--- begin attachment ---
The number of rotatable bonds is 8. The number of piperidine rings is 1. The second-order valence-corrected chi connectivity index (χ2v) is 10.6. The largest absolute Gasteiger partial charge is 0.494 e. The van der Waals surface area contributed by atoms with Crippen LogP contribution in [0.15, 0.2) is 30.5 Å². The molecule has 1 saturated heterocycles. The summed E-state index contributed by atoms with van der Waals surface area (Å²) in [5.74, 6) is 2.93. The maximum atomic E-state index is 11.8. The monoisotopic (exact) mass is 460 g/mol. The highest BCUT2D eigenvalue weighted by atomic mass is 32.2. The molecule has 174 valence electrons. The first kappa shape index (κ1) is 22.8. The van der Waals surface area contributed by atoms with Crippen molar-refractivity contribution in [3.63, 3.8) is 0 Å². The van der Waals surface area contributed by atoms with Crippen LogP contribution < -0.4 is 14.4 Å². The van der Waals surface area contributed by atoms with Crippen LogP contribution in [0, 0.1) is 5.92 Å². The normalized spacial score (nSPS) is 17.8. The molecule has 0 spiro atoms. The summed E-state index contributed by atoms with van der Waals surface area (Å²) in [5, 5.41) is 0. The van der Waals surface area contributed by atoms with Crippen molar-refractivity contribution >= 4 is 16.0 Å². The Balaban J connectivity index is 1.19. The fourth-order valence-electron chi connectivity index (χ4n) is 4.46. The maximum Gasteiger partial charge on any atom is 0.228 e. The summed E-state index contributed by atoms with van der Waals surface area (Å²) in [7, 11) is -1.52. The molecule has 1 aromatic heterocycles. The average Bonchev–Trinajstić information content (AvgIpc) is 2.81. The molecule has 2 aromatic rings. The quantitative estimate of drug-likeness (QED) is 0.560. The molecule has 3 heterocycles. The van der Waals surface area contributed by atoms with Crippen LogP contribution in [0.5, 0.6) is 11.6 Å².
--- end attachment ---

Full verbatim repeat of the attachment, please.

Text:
The number of rotatable bonds is 8. The number of piperidine rings is 1. The second-order valence-corrected chi connectivity index (χ2v) is 10.6. The largest absolute Gasteiger partial charge is 0.494 e. The van der Waals surface area contributed by atoms with Crippen LogP contribution in [0.15, 0.2) is 30.5 Å². The molecule has 1 saturated heterocycles. The summed E-state index contributed by atoms with van der Waals surface area (Å²) in [5.74, 6) is 2.93. The maximum atomic E-state index is 11.8. The monoisotopic (exact) mass is 460 g/mol. The highest BCUT2D eigenvalue weighted by atomic mass is 32.2. The molecule has 174 valence electrons. The first kappa shape index (κ1) is 22.8. The van der Waals surface area contributed by atoms with Crippen molar-refractivity contribution in [3.63, 3.8) is 0 Å². The van der Waals surface area contributed by atoms with Crippen LogP contribution < -0.4 is 14.4 Å². The van der Waals surface area contributed by atoms with Crippen LogP contribution in [0, 0.1) is 5.92 Å². The normalized spacial score (nSPS) is 17.8. The molecule has 0 spiro atoms. The summed E-state index contributed by atoms with van der Waals surface area (Å²) in [5, 5.41) is 0. The van der Waals surface area contributed by atoms with Crippen molar-refractivity contribution >= 4 is 16.0 Å². The Balaban J connectivity index is 1.19. The fourth-order valence-electron chi connectivity index (χ4n) is 4.46. The maximum Gasteiger partial charge on any atom is 0.228 e. The summed E-state index contributed by atoms with van der Waals surface area (Å²) in [7, 11) is -1.52. The molecule has 1 aromatic heterocycles. The average Bonchev–Trinajstić information content (AvgIpc) is 2.81. The molecule has 2 aromatic rings. The quantitative estimate of drug-likeness (QED) is 0.560. The molecule has 3 heterocycles. The van der Waals surface area contributed by atoms with Crippen LogP contribution in [0.5, 0.6) is 11.6 Å².